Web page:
The Burial Site of Jesus’ Disciples

A report in the Ottawa Citizen is claiming that Simcha Jacobovic, “the naked archaeologist,” has discovered the burial site of some of Jesus’ disciples.

Below is an excerpt from the article written by Adrian Blomfield for the Ottawa Citizen:

An amateur archeologist claimed Tuesday to have identified what could be the remains of some of Christ’s disciples in a first century burial chamber beneath a block of apartments in Jerusalem.

A team led by Simcha Jacobovic, a Canadian documentary director, used a robot to photograph a number of limestone burial caskets, which may provide an unprecedented glimpse into Christianity’s earliest days.

But the potential significance of the discovery is almost certain to be overshadowed by controversy, with Jacobovic using it to bolster his widely disputed claims to have identified the bones of Jesus and his family nearby.

The caskets, known as ossuaries, were inscribed with what some experts said could be the earliest Christian iconography ever documented.

One of the ossuaries carries an etching of a fish with what appears to be a human head in its mouth, perhaps an image of Jonah. His story was of major significance to early Christians because Jonah spent three days in the belly of the giant fish, just as Christ spent three days in the tomb.

The fish was also seen as a sacred symbol. Not only did fish feature in a number of miracles, while many of the disciples were fishermen, but the Greek for fish – ichthys – was held to be an acronym for “Jesus Christ, God’s Son, Saviour.”

Independent archeologists said no Jewish tomb from antiquity was known to have carried a fish, giving further credibility to the theory that the etching was Christian. An adjacent ossuary was engraved with a Greek inscription that appears to refer to resurrection and could be translated as “Divine Jehovah, raise up, raise up.”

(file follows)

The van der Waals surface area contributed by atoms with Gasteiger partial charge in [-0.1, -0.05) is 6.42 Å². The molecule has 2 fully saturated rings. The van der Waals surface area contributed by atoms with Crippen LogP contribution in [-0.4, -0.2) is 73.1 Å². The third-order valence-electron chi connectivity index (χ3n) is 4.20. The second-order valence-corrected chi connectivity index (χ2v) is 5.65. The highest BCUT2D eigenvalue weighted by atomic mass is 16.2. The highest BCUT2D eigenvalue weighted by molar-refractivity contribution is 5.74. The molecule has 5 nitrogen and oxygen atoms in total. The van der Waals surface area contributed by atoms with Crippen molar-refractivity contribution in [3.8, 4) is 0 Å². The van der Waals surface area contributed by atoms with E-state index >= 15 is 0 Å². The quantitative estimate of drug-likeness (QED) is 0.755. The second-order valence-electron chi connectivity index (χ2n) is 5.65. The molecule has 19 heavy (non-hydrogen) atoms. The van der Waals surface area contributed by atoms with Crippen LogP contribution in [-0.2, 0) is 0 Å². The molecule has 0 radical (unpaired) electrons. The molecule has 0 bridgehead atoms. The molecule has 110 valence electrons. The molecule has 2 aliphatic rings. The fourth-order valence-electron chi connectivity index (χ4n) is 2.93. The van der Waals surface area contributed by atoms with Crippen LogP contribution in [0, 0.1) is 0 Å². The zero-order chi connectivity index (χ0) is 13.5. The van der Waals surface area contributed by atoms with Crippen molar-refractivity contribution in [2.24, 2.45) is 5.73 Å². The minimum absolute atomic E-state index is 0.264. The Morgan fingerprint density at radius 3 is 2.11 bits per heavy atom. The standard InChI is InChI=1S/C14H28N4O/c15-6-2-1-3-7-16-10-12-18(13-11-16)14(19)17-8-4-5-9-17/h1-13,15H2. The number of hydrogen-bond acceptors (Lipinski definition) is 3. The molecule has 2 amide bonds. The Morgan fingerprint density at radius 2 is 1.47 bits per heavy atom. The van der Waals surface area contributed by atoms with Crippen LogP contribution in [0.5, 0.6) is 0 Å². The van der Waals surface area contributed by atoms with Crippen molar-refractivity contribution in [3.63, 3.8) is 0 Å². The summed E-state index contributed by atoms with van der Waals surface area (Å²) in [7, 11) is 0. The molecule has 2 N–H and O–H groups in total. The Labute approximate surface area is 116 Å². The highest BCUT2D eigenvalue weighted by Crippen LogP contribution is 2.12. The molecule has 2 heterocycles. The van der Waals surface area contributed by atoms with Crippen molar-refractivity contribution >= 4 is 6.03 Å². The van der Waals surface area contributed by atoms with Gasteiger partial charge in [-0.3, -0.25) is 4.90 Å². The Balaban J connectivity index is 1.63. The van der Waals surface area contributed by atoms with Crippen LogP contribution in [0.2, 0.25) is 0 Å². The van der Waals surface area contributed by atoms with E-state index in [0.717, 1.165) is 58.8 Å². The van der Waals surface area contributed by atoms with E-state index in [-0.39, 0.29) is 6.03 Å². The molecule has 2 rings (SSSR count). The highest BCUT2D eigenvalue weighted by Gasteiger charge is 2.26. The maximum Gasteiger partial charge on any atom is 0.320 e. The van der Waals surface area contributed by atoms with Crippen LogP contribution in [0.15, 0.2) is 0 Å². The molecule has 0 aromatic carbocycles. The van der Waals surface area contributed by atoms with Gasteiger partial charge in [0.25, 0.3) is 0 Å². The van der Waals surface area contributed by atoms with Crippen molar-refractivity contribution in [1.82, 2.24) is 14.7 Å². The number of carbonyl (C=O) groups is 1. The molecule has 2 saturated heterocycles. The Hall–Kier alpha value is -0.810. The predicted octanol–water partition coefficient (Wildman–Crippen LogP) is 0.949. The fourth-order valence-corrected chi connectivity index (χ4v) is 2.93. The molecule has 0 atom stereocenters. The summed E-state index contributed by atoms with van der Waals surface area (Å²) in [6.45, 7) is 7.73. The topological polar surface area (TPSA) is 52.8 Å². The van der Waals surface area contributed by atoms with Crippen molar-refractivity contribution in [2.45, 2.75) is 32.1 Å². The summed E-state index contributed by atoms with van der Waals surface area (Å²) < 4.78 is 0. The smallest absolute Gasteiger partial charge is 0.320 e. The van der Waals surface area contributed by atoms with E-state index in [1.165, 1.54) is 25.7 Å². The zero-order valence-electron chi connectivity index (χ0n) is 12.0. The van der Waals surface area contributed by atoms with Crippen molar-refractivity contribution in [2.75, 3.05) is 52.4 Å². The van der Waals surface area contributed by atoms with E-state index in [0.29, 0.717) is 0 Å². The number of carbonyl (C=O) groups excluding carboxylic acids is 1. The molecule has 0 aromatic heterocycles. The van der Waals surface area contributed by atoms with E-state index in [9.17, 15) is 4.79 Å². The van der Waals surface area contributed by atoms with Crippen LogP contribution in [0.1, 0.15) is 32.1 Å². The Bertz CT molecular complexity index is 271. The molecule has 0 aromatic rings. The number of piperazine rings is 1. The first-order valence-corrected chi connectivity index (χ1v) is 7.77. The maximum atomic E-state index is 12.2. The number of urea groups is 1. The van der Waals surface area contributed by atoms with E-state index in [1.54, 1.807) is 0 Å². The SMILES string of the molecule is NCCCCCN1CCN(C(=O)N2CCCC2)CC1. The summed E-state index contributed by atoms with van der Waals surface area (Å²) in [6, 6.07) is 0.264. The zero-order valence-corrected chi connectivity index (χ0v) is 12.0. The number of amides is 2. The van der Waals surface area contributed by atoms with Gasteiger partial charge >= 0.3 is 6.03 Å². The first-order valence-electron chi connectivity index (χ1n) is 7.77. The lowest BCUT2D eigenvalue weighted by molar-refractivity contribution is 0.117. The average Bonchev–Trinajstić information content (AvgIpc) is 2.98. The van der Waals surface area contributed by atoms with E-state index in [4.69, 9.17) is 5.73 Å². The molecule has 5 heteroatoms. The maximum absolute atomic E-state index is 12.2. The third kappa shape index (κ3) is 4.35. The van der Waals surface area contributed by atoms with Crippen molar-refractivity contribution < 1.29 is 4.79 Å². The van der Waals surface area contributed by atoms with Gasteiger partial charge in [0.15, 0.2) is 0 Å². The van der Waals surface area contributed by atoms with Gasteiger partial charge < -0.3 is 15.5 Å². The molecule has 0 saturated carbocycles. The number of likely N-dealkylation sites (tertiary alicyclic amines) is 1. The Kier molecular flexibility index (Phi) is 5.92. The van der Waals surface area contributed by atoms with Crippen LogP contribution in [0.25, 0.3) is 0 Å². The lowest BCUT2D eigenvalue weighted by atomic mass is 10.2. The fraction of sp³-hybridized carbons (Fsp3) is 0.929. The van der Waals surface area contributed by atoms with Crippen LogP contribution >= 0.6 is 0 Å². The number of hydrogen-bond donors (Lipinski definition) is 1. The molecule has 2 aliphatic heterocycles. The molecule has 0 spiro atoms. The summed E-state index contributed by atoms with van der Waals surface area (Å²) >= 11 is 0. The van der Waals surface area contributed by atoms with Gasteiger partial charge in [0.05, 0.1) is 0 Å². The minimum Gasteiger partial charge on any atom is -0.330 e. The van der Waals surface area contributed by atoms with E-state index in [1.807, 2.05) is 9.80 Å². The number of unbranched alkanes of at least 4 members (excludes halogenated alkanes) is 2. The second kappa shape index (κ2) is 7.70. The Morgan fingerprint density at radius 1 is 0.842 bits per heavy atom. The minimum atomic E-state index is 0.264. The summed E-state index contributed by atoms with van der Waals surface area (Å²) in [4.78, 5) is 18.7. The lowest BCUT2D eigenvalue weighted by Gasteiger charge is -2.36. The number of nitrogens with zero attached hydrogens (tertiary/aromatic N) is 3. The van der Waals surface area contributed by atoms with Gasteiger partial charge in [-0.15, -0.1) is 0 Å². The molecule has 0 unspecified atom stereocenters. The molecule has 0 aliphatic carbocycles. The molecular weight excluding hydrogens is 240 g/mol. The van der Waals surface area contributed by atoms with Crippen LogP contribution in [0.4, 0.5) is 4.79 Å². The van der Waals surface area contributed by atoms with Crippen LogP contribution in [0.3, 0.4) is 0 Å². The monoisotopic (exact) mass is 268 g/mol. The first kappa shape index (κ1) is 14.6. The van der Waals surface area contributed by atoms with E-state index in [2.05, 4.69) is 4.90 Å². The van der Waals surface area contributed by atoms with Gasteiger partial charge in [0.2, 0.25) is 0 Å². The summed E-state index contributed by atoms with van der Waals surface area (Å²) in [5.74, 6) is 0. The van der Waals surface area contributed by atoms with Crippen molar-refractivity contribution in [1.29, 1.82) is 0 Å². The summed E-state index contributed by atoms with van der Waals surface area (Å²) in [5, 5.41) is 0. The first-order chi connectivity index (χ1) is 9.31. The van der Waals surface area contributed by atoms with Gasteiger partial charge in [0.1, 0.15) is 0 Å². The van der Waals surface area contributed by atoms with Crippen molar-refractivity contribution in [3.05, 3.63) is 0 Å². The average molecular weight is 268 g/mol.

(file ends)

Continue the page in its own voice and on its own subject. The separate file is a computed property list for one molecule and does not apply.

Some Israeli archeologists, however, said that some contemporary Jewish communities, including the Pharisees and the Essenes, also believed in the resurrection of the dead.

The tomb would almost certainly date to before AD 70, the year the city was destroyed by a Roman army. If the remains were those of early Christians, they may well have been contemporaries of Christ, perhaps even his disciples, as the community was small.

Notice that the article says that the discovery was made by “an amateur archeologist.” As you read the report, emphasize the words “an amateur archeologist.” Simcha Jacobovic is only a Canadian film director who seeks to exploit archaeology for publicity and profit.

The report in the Ottawa Citizen also says:

According to Jacobovic and his colleague James Tabor, a biblical scholar at the University of North Carolina, the discovery gives credence to their claim that a chamber they called “the Garden tomb” nearby housed the remains of Christ.

Anyone who claims to have found “the remains of Christ” should not be taken seriously.

Claude Mariottini
Professor of Old Testament
Northern Baptist Seminary

 

This entry was posted in Archaeology, Simcha Jacobovici and tagged , , . Bookmark the permalink.

3 Responses to The Burial Site of Jesus’ Disciples

  1. Pingback: Today’s Round-Up of Talpiot Tomb Posts « Exploring Our Matrix

  2. nora says:

    kinda curious. its amazing to see the dead alive

    • Nora,

      Thank you for your comment. I apologize for the delay in answering your comment. My blog was out for several days for repairs.

      One has to be careful when talking about the remains of people who lived in the time of Jesus.

      Thank you for visiting my blog.

      Claude Mariottini

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